It's In Your Focus

Two Strategies to Use Now

New studies continue to come out with findings that show the specific effects stress has on our physical health: increasing the risk of heart attack, diabetes, and other chronic conditions. There's some encouraging news, too, however, which suggests that health outcomes can be significantly improved by altering the way we deal with stress

Since April is National Stress Awareness Month, I thought I'd use today's issue to remind you of two strategies you can incorporate to reduce the effects of stress. Both utilize the power of focus. One is a planning routine I call Short & Mighty and the other is an in-the-moment meditation practice that you can do almost anywhere.

Short & Mighty

This planning routine trains you to sharpen the skill of selecting your focus. First, look out to the next several weeks. I usually do this in 90-day increments (by season or business quarter), and since we're about a month into Spring, for our purposes, let's think about the next 60 days:

  1. Make a list of things you need and want to accomplish by the end of Spring. I like to keep two lists, one for work and one for personal projects.
  2. Move items that can wait for Summer to a separate list, which we'll call your Reserve. That way, you won't lose those ideas or action items; you're just moving them out of view. Be realistic with what is possible, and move the rest to the Reserve. What remains is your Current Focus.
  3. Now identify the top 3-5 items to work on first. This is your Short & Mighty List, which might include a combination of: mini projects, areas of focus, or even singular actions.

Getting things out of your head and onto paper will give you an increased sense of control. Then, by distilling any monster to-do lists down to something shorter, you're making it easier to focus and take action, while also leaving room for those things that just come up and can't be planned. This is a combination of proactively moving things forward, being realistic, and remaining flexible.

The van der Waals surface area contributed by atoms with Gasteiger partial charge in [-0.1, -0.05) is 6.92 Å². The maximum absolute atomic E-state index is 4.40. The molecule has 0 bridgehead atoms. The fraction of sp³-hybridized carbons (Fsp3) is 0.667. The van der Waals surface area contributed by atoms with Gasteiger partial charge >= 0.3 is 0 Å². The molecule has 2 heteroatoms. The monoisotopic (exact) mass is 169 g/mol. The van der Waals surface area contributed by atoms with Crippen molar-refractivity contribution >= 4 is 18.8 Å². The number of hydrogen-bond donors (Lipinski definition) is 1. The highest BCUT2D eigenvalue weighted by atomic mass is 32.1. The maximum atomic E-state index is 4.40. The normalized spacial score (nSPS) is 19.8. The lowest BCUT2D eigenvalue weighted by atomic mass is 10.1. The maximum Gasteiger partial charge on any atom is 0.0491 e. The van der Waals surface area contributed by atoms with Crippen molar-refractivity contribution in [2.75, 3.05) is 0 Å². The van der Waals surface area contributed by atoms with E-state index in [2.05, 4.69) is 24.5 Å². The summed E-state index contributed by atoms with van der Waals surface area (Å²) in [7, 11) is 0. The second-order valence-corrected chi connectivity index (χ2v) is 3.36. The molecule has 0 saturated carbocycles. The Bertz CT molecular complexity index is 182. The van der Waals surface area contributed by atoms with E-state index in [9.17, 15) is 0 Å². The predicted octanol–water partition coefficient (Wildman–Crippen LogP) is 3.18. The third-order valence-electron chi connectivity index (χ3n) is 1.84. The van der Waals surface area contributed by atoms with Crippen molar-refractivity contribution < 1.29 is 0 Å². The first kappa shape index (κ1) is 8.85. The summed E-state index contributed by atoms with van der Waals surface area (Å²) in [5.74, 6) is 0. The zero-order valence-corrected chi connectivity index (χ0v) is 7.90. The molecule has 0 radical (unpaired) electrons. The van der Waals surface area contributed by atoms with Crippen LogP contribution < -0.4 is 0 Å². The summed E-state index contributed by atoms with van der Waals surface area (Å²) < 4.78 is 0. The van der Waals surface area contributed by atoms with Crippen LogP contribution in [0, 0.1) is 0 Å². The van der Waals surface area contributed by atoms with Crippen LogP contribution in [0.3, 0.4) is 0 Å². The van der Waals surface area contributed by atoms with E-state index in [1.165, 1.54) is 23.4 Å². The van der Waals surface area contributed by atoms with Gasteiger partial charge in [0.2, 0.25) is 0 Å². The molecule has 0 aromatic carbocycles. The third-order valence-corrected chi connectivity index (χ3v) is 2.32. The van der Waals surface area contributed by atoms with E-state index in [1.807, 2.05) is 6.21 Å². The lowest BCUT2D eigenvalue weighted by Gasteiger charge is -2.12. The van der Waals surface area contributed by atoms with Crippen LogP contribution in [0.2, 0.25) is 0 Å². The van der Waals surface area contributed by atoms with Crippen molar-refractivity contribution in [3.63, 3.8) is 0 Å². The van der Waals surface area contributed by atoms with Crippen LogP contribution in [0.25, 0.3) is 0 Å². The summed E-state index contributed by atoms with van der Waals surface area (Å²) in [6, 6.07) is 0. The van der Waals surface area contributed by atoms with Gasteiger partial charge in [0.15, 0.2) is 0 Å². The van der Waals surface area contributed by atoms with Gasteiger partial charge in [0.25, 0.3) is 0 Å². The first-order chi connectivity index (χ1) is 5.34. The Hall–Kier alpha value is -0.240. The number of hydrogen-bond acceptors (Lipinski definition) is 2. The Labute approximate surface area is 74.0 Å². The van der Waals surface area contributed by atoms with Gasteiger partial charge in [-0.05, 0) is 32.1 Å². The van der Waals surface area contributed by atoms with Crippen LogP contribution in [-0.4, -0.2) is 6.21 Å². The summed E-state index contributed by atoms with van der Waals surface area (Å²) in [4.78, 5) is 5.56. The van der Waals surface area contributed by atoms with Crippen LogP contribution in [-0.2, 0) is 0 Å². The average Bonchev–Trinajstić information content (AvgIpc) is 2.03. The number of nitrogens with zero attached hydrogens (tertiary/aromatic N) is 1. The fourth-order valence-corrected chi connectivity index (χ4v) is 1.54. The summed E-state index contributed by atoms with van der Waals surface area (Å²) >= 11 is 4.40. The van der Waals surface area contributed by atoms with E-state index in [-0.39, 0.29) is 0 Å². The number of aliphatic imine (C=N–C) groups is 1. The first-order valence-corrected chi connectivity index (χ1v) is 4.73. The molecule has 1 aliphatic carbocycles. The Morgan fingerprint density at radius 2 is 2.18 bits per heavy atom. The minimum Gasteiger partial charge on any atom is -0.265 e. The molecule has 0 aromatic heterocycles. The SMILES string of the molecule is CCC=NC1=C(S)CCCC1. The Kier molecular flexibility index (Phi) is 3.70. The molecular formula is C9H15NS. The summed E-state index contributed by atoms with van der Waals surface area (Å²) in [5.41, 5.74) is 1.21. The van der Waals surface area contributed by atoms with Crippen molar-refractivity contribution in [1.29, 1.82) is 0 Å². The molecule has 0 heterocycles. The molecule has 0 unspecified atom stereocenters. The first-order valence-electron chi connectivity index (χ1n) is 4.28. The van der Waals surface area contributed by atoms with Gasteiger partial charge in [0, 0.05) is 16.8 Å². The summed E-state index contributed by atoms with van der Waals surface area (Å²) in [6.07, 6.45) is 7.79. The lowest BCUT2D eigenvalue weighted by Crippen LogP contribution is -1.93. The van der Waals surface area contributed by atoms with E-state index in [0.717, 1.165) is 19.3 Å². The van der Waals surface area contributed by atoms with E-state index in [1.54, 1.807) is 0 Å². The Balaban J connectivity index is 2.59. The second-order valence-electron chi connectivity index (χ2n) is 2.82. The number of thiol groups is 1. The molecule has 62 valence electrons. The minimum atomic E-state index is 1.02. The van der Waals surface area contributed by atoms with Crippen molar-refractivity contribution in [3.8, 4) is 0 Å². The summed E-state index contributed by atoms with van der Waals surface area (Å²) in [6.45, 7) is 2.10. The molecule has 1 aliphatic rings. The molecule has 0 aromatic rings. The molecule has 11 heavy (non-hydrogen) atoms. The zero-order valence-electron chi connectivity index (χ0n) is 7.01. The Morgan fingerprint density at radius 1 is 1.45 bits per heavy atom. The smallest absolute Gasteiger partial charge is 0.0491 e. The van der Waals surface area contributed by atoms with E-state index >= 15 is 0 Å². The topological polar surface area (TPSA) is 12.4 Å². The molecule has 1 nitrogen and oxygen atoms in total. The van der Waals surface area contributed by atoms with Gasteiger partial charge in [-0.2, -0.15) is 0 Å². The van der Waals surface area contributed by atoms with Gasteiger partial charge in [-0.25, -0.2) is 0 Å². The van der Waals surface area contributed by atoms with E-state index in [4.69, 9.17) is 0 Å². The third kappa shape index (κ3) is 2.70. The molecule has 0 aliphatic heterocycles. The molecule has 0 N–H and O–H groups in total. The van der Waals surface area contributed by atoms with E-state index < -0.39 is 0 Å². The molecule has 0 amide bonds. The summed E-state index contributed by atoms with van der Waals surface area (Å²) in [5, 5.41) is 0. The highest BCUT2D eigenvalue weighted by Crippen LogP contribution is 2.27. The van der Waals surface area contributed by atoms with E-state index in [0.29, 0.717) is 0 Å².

It's In Your Hands

photo of a stone in palm of handNow for an easy meditation you can do almost anywhere and with eyes open. It requires no training, and all you need to be able to do is count to ten. It's the OASIS in the Overwhelm strategy called 1-Stone: Place a stone or any object of comfort in the palm of your hand. With your eyes open, take ten easy breaths, in and out, as you look at the stone. If your mind wanders, gently bring it back to the stone and your breath.

This simple technique is a way to rebalance even if your surroundings are noisy or chaotic. My friend Millie Grenough first learned it from the Vietnamese Zen Buddhist monk Thich Nhat Hanh who carried a stone in his pocket as a way to find calm, even on the village streets in wartime Vietnam. Carrying a stone with you or having one on your desk will remind you that finding your calm is in the palm of your hand. You can also do a variation of 1-Stone that I'll name 1-Sky and, you guessed it, all you have to do is look up at the sky as you take ten relaxing breaths.

This Week's Call To Action:
Let the planning routine and the meditation techniques above remind you that managing stress sometimes means broadening your perspective and sometimes means narrowing it. Practice both this week:

  • Broaden Your Perspective: Look out to 90 days. Look up to the sky.
  • Narrow Your Focus: Look down at what's right in front of you. Make your Short & Mighty list. Do the work at hand. Practice 1-Stone.

Your calm. Your effectiveness.
It's in your focus. It's in your hands.

Here's to you,
Ginny Kravitz's signature

¹Take a look at some of these recent findings in stress research. Here are two items I found interesting and extracted from the source articles cited below them:

"Feeling anxious and stressed is linked with a 27 percent higher risk of heart attack -- the same effect smoking five cigarettes a day has on the heart, the New York Daily News reported."

"Researchers at the University of Miami found that undergoing a Cognitive-Behavioral Stress Management program seemed to have a positive effect on breast cancer patients' immune system cells... The results suggest that the stress management intervention mitigates the influence of the stress of cancer treatment and promotes recovery over the first year."

Huffington Post: Stress Health Effects: 10 Scary Things It's Doing To Your Body
(accessed April 7, 2013)

Huffington Post: Stress Research: 10 New Things We Learned This Year, For National Stress Awareness Month
(accessed April 7, 2013)

University of Miami, Press Release: Stress Management Improves Breast Cancer Outcomes
(accessed April 7, 2013)